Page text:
“It’s very easy to do,” he says, “and if the candidate is keen, it can take as little as a week or so.”

The MRC already has rigorous processes in place to ensure that only first-rate candidates make it through the application and interview stages, but pre-screening still raises the occasional red flag. “In cases when that happens we’ve gone back to the candidate and are often able to resolve things,” says Stephens, “but there are occasions where we’ve had to say that we can no longer offer them the position.”

Bad hires can happen to anyone. Stephens cites the case – some years ago now – of a temporary employee who came in via an agency, wasn’t screened and then went on a spending spree with a corporate credit card. “He was caught, and it did lead to a number of changes that ultimately led to us making sure that even temporary staff are screened,” says Stephens.

“What SMEs need to do is analyse the risks faced by their business,” sums up Mortell. “By doing this, they will see areas where it would make sense to check out new employees. Given that about 15% of the pre-screening checks we perform result in a red flag, it’s a good idea to know that the person you’re about to offer a job to really is who they say they are.”

Pre-screening on a shoestring

If your budget won’t stretch to pre-employment screening checks, Alison King, director of Bespoke HR, shares a few tips for weeding out potential ‘bad eggs’.

  1. Check for gaps in their employment history. “Make sure you explore this in the interview to fully understand why they may not have been working to find out if there is a reason for concern,” says King. “Don’t be afraid to challenge anything on a CV which raises alarm bells.”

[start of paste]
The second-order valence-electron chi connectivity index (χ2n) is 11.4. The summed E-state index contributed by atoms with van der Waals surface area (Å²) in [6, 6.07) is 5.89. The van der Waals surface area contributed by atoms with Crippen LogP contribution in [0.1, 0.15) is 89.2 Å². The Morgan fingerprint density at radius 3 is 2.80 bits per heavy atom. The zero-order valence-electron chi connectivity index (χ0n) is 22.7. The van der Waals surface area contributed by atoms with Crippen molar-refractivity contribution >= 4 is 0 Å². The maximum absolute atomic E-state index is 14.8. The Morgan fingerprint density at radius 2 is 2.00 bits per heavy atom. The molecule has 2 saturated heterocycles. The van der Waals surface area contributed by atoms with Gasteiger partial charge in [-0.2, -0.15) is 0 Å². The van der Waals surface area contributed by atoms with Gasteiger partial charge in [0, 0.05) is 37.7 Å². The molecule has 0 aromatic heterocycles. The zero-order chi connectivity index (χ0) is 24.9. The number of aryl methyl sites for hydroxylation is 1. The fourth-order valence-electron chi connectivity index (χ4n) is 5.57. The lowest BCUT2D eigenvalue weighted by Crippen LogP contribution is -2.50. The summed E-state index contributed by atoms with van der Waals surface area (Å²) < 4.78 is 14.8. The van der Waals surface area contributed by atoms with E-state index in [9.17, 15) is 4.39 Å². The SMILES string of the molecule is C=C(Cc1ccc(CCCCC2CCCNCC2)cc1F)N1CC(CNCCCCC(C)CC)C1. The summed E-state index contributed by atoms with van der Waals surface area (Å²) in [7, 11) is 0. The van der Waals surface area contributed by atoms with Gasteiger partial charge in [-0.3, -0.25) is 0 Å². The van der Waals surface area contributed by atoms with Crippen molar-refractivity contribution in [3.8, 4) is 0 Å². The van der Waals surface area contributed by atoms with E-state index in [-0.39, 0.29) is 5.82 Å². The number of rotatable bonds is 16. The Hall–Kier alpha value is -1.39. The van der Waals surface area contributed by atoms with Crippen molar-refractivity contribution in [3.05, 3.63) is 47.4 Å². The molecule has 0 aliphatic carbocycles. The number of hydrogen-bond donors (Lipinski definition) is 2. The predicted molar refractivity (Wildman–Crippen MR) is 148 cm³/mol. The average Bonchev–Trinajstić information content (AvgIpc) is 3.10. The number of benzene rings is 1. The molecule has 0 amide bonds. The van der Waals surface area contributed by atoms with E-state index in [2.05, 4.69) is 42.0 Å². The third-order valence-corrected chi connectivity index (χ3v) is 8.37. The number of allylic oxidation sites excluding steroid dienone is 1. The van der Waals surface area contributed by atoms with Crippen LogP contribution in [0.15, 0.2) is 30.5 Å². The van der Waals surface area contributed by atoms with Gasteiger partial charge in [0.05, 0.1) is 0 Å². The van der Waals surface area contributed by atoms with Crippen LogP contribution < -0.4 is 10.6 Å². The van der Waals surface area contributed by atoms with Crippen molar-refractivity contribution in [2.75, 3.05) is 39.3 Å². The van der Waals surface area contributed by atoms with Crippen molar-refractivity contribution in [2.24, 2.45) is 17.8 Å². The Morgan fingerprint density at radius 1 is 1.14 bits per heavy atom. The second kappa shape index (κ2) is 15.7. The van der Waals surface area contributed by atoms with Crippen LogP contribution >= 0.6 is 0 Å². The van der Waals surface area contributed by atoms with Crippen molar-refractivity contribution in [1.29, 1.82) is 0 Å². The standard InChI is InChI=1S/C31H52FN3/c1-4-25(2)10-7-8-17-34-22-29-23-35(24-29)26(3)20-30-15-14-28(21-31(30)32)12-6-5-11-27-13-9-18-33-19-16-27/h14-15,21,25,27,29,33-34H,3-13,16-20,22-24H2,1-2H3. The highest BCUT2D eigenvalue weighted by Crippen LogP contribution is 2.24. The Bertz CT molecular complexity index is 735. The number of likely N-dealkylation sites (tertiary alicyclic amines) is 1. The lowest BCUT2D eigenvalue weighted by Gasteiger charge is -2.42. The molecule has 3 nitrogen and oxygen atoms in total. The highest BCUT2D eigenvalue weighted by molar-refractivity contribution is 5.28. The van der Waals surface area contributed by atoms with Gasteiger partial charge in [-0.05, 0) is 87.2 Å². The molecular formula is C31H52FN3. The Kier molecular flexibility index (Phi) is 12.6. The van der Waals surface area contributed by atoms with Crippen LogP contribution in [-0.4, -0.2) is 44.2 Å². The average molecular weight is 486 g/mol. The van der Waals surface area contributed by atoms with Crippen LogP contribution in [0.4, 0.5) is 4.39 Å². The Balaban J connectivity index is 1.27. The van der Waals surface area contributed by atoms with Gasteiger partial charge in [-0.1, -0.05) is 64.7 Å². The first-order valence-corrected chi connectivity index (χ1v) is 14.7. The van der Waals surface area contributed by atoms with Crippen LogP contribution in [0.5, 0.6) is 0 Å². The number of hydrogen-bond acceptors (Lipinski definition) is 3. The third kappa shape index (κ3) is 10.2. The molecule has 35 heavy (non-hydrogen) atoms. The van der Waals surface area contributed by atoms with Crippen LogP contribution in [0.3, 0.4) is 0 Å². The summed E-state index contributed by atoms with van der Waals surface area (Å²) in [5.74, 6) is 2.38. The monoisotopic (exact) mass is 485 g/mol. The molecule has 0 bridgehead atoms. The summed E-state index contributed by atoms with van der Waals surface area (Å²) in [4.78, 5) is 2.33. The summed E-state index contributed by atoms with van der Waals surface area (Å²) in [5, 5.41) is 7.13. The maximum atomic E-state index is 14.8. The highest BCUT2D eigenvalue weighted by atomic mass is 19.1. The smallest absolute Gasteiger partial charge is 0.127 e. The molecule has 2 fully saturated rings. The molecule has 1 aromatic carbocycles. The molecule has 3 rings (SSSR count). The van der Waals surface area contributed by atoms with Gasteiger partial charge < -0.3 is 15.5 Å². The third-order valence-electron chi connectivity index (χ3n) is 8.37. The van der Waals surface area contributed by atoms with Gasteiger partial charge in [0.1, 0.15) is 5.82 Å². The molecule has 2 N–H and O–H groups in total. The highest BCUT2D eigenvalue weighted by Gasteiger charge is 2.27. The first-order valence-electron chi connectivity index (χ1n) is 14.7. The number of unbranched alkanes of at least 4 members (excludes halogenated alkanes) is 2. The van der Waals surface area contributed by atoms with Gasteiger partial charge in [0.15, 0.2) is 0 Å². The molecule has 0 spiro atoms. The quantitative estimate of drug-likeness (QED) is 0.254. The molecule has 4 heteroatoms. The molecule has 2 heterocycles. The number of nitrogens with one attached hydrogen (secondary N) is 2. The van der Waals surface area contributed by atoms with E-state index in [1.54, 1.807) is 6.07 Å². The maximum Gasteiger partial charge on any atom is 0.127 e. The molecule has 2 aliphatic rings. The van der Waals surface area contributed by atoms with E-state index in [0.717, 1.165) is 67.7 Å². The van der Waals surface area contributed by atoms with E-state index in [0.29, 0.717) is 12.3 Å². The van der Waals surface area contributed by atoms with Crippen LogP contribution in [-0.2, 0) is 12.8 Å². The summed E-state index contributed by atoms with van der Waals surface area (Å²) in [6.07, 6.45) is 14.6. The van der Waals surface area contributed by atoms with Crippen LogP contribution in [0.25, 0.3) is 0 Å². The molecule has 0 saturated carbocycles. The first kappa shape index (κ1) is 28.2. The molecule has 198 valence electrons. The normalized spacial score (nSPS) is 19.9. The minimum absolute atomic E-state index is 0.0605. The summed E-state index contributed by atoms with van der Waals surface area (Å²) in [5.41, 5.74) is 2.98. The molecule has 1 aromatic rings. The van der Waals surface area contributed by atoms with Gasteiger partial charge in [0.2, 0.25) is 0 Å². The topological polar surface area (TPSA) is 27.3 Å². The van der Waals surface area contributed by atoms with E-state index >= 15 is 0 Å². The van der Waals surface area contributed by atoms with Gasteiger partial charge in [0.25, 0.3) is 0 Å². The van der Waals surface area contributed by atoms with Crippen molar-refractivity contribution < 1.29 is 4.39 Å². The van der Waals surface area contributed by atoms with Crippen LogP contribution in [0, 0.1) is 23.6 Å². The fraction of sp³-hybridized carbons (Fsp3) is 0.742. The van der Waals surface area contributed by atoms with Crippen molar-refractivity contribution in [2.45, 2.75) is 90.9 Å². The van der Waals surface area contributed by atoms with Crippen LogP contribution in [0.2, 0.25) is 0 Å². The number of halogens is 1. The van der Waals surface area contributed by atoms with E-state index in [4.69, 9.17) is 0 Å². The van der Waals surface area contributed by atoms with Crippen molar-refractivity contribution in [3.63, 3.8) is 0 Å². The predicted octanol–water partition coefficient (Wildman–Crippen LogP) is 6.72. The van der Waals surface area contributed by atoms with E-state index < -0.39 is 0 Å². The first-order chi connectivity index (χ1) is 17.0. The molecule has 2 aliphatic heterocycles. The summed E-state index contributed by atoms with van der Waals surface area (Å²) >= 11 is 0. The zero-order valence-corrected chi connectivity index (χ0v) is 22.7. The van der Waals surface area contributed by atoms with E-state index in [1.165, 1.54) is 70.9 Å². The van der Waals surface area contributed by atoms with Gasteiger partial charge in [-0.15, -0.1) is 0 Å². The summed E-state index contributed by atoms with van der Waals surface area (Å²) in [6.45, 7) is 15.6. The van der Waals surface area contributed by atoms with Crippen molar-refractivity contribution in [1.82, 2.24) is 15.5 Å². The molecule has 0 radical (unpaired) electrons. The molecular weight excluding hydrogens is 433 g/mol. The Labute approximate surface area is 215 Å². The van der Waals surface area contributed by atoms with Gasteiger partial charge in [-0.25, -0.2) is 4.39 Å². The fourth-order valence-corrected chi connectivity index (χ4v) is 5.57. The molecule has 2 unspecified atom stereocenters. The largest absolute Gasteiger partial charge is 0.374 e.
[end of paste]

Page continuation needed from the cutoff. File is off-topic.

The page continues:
2. Look at the length of service in previous jobs. “Have they job-hopped?” King asks. “If so, find out why during the interview.” Job-hopping is not necessarily a negative thing, but it’s good to understand the reasons behind frequent switches in employment.
  3. Check their social media presence. It’s now fairly common practice for employees to take a look at candidates’ Facebook and Twitter accounts – although it’s worth swotting up on the legal issues surrounding this first. “Is their profile appropriate as your future employee?” says King. “Look out for clubs or organisations that they may be associated with, particularly if any of these could be damaging to your business reputation.”

This material is published by NatWest Group plc (“NatWest Group”), for information purposes only and should not be regarded as providing any specific advice. Recipients should make their own independent evaluation of this information and no action should be taken, solely relying on it. This material should not be reproduced or disclosed without our consent. It is not intended for distribution in any jurisdiction in which this would be prohibited. Whilst this information is believed to be reliable, it has not been independently verified by NatWest Group and NatWest Group makes no representation or warranty (express or implied) of any kind, as regards the accuracy or completeness of this information, nor does it accept any responsibility or liability for any loss or damage arising in any way from any use made of or reliance placed on, this information. Unless otherwise stated, any views, forecasts, or estimates are solely those of NatWest Group, as of this date and are subject to change without notice. Copyright © NatWest Group. All rights reserved.

scroll to top